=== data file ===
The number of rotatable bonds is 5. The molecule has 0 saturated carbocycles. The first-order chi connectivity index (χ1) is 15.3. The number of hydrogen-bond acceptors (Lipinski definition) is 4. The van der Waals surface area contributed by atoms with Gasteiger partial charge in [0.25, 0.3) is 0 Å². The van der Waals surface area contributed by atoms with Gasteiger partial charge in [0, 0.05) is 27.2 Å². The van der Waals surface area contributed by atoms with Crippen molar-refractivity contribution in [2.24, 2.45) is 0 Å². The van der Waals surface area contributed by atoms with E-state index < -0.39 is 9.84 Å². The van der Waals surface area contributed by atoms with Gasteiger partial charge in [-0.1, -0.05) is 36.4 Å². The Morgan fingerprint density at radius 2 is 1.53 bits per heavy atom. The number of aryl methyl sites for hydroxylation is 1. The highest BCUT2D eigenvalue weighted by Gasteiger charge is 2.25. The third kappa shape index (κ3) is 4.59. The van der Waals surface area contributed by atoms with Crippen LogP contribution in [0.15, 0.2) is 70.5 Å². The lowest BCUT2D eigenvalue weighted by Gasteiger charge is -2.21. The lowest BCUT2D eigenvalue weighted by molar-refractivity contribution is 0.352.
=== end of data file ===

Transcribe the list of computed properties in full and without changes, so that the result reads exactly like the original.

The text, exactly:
The number of rotatable bonds is 5. The molecule has 0 saturated carbocycles. The first-order chi connectivity index (χ1) is 15.3. The number of hydrogen-bond acceptors (Lipinski definition) is 4. The van der Waals surface area contributed by atoms with Gasteiger partial charge in [0.25, 0.3) is 0 Å². The van der Waals surface area contributed by atoms with Gasteiger partial charge in [0, 0.05) is 27.2 Å². The van der Waals surface area contributed by atoms with Crippen molar-refractivity contribution in [2.24, 2.45) is 0 Å². The van der Waals surface area contributed by atoms with E-state index < -0.39 is 9.84 Å². The van der Waals surface area contributed by atoms with Gasteiger partial charge in [-0.1, -0.05) is 36.4 Å². The Morgan fingerprint density at radius 2 is 1.53 bits per heavy atom. The number of aryl methyl sites for hydroxylation is 1. The highest BCUT2D eigenvalue weighted by Gasteiger charge is 2.25. The third kappa shape index (κ3) is 4.59. The van der Waals surface area contributed by atoms with Crippen LogP contribution in [0.15, 0.2) is 70.5 Å². The lowest BCUT2D eigenvalue weighted by Gasteiger charge is -2.21. The lowest BCUT2D eigenvalue weighted by molar-refractivity contribution is 0.352.